Two years after the notice of proposed rulemaking, the Department of Homeland Security finally released its final rule regarding the EB-5 immigrant investor program earlier this year, set to take effect on November 21, 2019. The most likely effect once the rule takes effect will be to raise the costs and risks of participating, and hence reduce the flow of investment and jobs that the program creates.

The largest changes to the program come in the form of higher investment thresholds and restricting targeted employment areas (TEAs). Previously, the EB-5 visa was open to applicants who invested at least $1 million or only $500,000 if the investment created 10 jobs in a TEA — a rural or high-unemployment  area where policymakers wanted to incentivize job creation. The new rules raise both thresholds by 80 percent, increasing the higher threshold to $1.8 million and the lower, TEA threshold to $900,000. DHS increased the TEA investment threshold by less than it was considering back in 2017, for a larger differential — and hence a stronger incentive to invest in TEAs. However, DHS also substantially tightened the requirements for areas to qualify as TEAs, meaning many projects that currently enjoy the designation will lose it. 

The immediate effect of these changes has been a mad rush for investors before the November 21 update. Investors are scrambling to make their investments now and to get their I-526 petitions filed before the investment thresholds increase and they would have to invest more money (which they may not have and/or be willing to invest) or forfeit their eventual visa. While we should expect a spike in the number of petitions during this 120 day period, we should also expect a spike in rejections with investors rushing to get forms in by the deadline. We may also expect more imprudent investment decisions driven by haste, cutting into the benefits of the program. And investors in projects that don’t raise enough capital by the deadline may find themselves in losing prospects when the flow of capital dries up.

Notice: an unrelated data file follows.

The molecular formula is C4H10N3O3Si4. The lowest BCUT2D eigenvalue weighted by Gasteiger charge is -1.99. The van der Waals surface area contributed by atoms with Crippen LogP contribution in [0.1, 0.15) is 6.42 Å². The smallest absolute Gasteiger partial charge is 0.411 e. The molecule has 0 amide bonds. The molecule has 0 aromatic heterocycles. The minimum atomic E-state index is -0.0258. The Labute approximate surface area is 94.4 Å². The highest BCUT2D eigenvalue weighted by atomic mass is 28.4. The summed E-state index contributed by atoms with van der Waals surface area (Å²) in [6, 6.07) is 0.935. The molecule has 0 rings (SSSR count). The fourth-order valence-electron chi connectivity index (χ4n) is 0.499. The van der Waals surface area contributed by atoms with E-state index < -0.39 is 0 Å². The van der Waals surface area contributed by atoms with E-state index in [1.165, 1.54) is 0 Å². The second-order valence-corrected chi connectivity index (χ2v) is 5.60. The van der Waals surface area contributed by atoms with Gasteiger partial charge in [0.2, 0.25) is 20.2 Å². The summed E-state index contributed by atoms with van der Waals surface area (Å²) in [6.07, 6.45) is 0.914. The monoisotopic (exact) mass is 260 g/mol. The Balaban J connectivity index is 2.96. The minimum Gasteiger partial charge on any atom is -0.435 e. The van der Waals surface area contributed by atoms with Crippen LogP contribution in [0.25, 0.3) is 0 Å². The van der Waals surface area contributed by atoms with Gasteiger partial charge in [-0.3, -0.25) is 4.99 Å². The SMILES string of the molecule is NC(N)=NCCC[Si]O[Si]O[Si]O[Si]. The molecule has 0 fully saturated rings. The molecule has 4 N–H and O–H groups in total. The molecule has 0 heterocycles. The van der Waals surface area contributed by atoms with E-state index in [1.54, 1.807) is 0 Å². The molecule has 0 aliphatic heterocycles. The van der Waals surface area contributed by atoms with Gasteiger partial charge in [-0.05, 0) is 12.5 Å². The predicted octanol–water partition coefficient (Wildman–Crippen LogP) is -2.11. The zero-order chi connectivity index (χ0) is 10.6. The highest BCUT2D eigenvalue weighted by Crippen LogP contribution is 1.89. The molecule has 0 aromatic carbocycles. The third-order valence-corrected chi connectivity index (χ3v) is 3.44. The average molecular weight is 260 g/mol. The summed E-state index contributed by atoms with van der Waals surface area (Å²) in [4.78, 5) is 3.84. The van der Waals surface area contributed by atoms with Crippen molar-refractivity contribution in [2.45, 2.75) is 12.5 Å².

The longer-term effects are more concerning. First, raising the costs of participating in the program will shrink participation and hence the benefits that flow from the visas. While it is true that demand for EB-5s outpaces the number of visas available, it does not make sense to try to equilibrate the two by raising the price because the benefits from the EB-5 — foreign investment and job creation — take place before the visa is issued. That makes it unlike, for example, the H-1B program, where it makes far more sense to have the supply and demand equalize, as I’ve written about here. In other words, excess demand may be inconvenient for immigrants waiting for visas, but it’s still beneficial to American workers, who can enjoy jobs while immigrants wait. Increasing visas to shorten the waitlist therefore can make sense, but reducing demand only hurts natives. 

Second, the new TEA rules are bad for the economy and workers. DHS itself estimates that mostexisting TEA projects are potentially affected by the new rule and will lose their TEA designation, making it much harder for them to raise new capital. The current TEA designation system is far from perfect, but it recognizes the simple fact that people commute to work. Seldom do construction workers, for example, live in the very same census tract as the project they are working on, or even an adjacent tract. And just because a new building may serve an area with average unemployment doesn’t mean the construction worker who builds it doesn’t come from an area that’s truly struggling. Flexibility in designating TEAs ensures that workers in high-unemployment areas have opportunities nearby, even if the projects aren’t literally in their own neighborhood. Unfortunately, the new TEA rules will hurt those workers, all while encouraging investment in less valuable projects. Still further, the rules grant new discretion to U.S. Citizenship and Immigration Services in approving TEA “special designations” in a way that reduces transparency and accountability.

Legal challenges to the new rule are unlikely to be successful. And other than the regional center program’s reauthorization, it’s unlikely that any legislative changes to address EB-5 will happen anytime soon. Instead, the changes will wreak havoc on the program, investment will slow, and the jobs that could have been created will never exist.